United to pull out of Chicago Midway
United Airlines will end service at Chicago's Midway Airport by Sept. 5. That will bring to a close United’s roughly 18-month experiment at the smaller of Chicago's two commercial airports. "We've had limited customer interest from Midway," United spokeswoman Robin Urbanski tells the Chicago Tribune (free registration). United’s decision follows a similar move by American, which signaled its intent last month to end Midway flights on Sept. 1. Both American and United –- the nation’s two largest airlines -– operate large hubs at O’Hare International, Chicago’s busier airport. Midway, on the other hand, has emerged as a heavily used alternative for the Chicago area, with discounters Southwest, ATA and AirTran combining to carry 88.5% of the passengers there.
“The loss of American, followed by United's departure a few days later, is more symbolic than substantive for the local aviation market,” the Tribune writes, noting the two airlines have hundreds of daily departures from O’Hare but combine for just 10 flights a day at Midway. As for United, it operates at Midway from of one of three gates owned by the city. The airline's departure means Midway may have expanded options for other carriers. "The subsequent change in gate utilization will provide opportunity for additional service expansion at Midway by existing airlines and new entrant carriers," says Chicago Aviation Commissioner Nuria Fernandez.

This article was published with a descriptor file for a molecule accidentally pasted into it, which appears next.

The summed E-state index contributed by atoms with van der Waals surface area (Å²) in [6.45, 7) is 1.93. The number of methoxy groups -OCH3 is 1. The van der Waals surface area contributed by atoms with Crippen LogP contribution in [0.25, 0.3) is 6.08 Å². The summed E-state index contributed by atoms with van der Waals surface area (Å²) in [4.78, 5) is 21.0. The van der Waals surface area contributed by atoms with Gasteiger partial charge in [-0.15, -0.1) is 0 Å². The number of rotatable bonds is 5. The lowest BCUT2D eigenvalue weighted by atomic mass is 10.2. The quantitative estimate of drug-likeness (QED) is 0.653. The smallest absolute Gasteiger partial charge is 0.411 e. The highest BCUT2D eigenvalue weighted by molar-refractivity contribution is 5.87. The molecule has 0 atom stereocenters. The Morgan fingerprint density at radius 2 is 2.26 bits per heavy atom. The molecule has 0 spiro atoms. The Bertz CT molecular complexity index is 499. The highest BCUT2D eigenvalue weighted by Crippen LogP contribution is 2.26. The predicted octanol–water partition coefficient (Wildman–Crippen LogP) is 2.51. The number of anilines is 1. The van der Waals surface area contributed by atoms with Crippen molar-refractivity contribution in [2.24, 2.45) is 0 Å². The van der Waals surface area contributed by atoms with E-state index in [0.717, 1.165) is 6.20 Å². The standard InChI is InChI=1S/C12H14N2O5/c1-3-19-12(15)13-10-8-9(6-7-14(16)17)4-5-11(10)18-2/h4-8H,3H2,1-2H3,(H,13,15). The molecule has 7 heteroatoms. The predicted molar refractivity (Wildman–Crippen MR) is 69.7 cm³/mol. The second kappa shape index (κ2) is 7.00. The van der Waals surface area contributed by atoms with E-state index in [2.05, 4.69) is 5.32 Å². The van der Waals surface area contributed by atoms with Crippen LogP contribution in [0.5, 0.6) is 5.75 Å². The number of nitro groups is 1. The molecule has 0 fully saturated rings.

United’s current Midway schedule features three daily flights to Denver on low-cost unit Ted and two daily flights to Washington Dulles on United Express. United had initially used larger Ted jets on its Washington service, but later scaled back to smaller United Express aircraft. “The decision to shift the Washington market to smaller regional jets was the first acknowledgment that customer interest was not strong,” the Tribune writes.
Photo via AP.